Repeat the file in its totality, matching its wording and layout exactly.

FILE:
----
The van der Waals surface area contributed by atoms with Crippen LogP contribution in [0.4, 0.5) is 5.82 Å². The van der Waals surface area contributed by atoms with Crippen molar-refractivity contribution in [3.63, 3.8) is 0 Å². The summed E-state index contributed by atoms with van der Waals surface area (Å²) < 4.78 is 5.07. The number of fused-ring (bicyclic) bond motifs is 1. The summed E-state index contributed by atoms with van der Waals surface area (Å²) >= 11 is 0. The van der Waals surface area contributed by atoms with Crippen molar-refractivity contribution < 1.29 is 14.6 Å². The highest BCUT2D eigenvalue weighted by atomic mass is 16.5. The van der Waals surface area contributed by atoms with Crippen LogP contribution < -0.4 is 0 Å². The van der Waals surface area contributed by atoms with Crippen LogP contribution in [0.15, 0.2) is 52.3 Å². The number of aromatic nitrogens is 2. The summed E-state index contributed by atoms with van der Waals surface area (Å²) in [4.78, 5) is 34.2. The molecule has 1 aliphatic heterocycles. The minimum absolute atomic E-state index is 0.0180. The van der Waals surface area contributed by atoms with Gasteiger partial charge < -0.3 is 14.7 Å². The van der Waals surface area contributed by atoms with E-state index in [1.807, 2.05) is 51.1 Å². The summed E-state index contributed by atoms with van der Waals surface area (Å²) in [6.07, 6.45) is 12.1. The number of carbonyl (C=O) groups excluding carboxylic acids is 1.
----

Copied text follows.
The van der Waals surface area contributed by atoms with Crippen LogP contribution in [0.4, 0.5) is 5.82 Å². The van der Waals surface area contributed by atoms with Crippen molar-refractivity contribution in [3.63, 3.8) is 0 Å². The summed E-state index contributed by atoms with van der Waals surface area (Å²) < 4.78 is 5.07. The number of fused-ring (bicyclic) bond motifs is 1. The summed E-state index contributed by atoms with van der Waals surface area (Å²) >= 11 is 0. The van der Waals surface area contributed by atoms with Crippen molar-refractivity contribution < 1.29 is 14.6 Å². The highest BCUT2D eigenvalue weighted by atomic mass is 16.5. The van der Waals surface area contributed by atoms with Crippen LogP contribution < -0.4 is 0 Å². The van der Waals surface area contributed by atoms with Crippen LogP contribution in [0.15, 0.2) is 52.3 Å². The number of aromatic nitrogens is 2. The summed E-state index contributed by atoms with van der Waals surface area (Å²) in [4.78, 5) is 34.2. The molecule has 1 aliphatic heterocycles. The minimum absolute atomic E-state index is 0.0180. The van der Waals surface area contributed by atoms with Gasteiger partial charge < -0.3 is 14.7 Å². The van der Waals surface area contributed by atoms with E-state index in [1.807, 2.05) is 51.1 Å². The summed E-state index contributed by atoms with van der Waals surface area (Å²) in [6.07, 6.45) is 12.1. The number of carbonyl (C=O) groups excluding carboxylic acids is 1.